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[338] Gap. I succeeded in passing part of McLaws's division across the river in time to occupy the gap before night, and upon advancing a line of sharpshooters the next morning at daylight, the enemy retired. I believe that he engaged the sharpshooters lightly. General Stuart reestablished his cavalry, and McLaws's division was withdrawn to the west bank of the Shenandoah before night.

On the 23d I received orders to march via Berryville, Martinsburg, and Williamsport, into Maryland. The command moved at early dawn the following day. 1st, Pickett's division; 2d, the reserve artillery battalions; 3d, Hood's division; 4th, McLaws's division. Pickett's division and the battalions of reserve artillery crossed the Potomac on the 25th, Hood's and McLaws's divisions on the day following.

The command reached Chambersburg, Pa., on the 27th, and a halt of two days was made for rest. On the night of the 28th one of my scouts came in with information that the enemy had passed the Potomac, and was probably in pursuit of us. The scout was sent to general headquarters with the suggestion that our army concentrate east of the mountains and bear down to meet the enemy.

I received orders on the following day to move part of my command and to encamp it at Greenwood. The command, except Pickett's division — which was left to guard our rear at Chambersburg — moved on the morning of the 30th, and the two divisions and battalions of reserve artillery got into camp at Greenwood about 2 o'clock in the afternoon. General Hood was ordered to put a brigade and a battery on picket at New Guilford, on the road leading to Emmetsburg. On the next day the troops set out for Gettysburg, except Pickett's division, not yet relieved from duty at Chambersburg, and Law's brigade, left on picket at New Guilford.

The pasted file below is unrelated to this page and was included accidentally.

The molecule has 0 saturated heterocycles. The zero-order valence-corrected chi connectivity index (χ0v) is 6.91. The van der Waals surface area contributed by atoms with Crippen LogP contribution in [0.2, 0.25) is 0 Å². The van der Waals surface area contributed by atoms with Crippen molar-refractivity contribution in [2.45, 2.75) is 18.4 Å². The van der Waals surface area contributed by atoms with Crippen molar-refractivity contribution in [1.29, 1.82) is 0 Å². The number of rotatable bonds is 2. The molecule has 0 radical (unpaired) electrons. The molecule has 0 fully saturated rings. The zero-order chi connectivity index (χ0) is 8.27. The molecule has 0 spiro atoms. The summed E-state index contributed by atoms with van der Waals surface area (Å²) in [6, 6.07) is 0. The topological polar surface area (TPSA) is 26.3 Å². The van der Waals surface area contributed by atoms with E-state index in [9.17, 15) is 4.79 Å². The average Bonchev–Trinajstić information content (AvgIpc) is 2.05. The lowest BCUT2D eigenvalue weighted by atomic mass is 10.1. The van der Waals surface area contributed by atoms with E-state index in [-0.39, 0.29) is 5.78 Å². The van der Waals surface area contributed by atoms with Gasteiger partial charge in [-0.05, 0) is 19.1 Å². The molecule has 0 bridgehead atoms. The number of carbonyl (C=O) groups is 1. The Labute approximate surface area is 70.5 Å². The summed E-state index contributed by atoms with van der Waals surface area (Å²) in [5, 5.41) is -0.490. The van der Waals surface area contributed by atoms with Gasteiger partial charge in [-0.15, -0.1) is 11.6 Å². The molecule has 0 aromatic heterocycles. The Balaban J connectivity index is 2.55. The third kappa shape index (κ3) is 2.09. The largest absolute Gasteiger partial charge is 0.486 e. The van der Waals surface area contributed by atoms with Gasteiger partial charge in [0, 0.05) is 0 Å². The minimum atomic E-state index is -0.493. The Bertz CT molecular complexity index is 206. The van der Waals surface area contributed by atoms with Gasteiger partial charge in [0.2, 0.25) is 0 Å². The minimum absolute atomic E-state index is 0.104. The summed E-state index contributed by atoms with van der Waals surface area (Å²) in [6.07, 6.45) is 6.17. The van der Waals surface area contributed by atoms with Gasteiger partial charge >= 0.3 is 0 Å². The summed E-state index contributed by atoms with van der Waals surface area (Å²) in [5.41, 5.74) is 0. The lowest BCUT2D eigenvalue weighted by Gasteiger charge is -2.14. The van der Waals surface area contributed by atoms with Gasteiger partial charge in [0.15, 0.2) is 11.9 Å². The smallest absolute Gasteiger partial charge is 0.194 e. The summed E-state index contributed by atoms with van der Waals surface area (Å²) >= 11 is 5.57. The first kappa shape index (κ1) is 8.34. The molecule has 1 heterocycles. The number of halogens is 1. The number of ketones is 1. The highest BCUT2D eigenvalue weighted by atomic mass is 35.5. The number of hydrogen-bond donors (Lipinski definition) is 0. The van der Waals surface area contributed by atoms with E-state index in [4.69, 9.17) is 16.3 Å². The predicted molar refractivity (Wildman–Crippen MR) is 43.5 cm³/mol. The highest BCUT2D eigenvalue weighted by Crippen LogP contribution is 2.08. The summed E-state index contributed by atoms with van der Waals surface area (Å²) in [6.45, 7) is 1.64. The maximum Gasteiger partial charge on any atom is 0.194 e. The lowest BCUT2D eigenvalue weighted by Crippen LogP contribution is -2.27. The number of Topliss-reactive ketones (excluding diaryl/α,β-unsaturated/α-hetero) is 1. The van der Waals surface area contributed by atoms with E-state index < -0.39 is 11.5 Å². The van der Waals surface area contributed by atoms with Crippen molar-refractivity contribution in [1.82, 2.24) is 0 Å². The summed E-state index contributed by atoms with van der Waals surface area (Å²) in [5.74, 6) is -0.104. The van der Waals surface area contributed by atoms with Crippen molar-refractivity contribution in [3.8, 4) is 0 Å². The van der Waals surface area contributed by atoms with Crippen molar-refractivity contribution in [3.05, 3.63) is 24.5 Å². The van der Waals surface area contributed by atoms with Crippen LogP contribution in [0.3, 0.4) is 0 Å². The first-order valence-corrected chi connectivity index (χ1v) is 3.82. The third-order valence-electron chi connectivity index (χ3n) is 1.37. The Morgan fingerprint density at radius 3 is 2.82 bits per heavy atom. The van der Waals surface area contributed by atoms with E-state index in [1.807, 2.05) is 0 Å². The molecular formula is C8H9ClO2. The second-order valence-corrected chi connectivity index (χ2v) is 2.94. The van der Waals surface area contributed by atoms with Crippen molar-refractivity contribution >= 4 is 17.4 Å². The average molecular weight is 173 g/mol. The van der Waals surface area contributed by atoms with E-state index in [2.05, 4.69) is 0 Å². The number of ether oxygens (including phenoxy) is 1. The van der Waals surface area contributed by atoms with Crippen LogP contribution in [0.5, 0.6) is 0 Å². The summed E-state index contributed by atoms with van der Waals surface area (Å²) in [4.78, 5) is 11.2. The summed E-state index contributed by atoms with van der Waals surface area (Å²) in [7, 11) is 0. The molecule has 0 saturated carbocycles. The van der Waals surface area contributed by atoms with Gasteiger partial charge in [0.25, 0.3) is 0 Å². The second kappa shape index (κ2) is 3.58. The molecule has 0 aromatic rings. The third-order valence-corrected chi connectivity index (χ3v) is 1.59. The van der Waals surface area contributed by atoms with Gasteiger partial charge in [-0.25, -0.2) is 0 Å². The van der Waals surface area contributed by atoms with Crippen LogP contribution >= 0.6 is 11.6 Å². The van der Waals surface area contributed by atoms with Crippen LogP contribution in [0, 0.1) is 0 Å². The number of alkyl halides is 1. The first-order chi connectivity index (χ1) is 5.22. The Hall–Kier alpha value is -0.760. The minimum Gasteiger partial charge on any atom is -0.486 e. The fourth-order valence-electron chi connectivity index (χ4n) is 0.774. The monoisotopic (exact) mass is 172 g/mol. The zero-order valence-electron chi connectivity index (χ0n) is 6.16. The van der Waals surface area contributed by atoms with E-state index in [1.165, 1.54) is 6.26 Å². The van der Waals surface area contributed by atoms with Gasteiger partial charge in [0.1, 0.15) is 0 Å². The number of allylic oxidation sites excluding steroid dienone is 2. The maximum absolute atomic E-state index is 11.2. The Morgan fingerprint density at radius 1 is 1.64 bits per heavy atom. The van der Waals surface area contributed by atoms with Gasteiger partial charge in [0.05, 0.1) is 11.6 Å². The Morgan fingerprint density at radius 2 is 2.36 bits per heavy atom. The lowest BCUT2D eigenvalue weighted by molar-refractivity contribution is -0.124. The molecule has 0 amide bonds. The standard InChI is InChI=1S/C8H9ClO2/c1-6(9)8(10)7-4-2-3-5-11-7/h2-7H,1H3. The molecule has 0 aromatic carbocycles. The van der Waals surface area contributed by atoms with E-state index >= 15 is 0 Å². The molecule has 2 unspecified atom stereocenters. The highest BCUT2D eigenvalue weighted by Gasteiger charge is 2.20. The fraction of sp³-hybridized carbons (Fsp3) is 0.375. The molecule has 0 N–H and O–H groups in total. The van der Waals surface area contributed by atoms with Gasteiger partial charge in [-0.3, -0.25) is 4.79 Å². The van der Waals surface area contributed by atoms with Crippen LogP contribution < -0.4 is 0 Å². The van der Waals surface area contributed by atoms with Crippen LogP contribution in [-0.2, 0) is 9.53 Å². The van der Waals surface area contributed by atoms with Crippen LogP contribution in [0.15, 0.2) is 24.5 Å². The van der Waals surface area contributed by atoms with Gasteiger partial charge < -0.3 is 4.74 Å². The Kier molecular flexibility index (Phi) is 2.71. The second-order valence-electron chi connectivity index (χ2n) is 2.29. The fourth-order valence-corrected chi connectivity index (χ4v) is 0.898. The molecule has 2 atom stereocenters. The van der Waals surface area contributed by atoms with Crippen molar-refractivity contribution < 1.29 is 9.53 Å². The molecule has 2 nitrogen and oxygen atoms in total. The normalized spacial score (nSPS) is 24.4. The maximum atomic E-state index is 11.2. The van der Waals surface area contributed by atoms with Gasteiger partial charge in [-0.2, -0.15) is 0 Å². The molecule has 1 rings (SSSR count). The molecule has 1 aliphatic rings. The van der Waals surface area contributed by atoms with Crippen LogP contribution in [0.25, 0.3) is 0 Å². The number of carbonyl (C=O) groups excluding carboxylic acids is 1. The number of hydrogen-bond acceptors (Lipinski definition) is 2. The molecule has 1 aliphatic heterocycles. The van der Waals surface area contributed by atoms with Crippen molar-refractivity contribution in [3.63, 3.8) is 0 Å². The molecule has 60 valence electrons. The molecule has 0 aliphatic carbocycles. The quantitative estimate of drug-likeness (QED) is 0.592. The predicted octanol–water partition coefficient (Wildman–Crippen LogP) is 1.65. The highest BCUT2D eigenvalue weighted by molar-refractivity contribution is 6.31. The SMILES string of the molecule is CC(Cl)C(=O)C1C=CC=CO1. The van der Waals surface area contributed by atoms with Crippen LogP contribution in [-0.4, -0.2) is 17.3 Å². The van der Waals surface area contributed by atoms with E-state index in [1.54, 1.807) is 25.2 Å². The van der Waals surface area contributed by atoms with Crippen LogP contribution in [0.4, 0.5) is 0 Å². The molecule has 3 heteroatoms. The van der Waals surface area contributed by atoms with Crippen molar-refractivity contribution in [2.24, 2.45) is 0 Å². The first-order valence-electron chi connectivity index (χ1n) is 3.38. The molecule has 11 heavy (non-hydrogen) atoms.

Our march was greatly delayed on this day by Johnson's division, of the Second corps, which came into the road from Shippensburg, and the long wagon-trains that followed him. McLaws's division, however, reached Marsh Creek, four miles from Gettysburg, a little after dark, and Hood's division got within nearly the same distance of the town about 12 o'clock at night. Law's brigade was ordered forward to his division during the day, and joined about noon on the 2d.

Previous to his joining, I received instructions from the Commanding-General to move, with the portion of my command that was up, around to gain the Emmetsburg road on the enemy's left. The enemy having been driven back by the corps of Lieutenant-Generals Ewell and A. P. Hill the day previous, had taken a strong position, extending from the hill at the cemetery along the Emmetsburg road. Fearing

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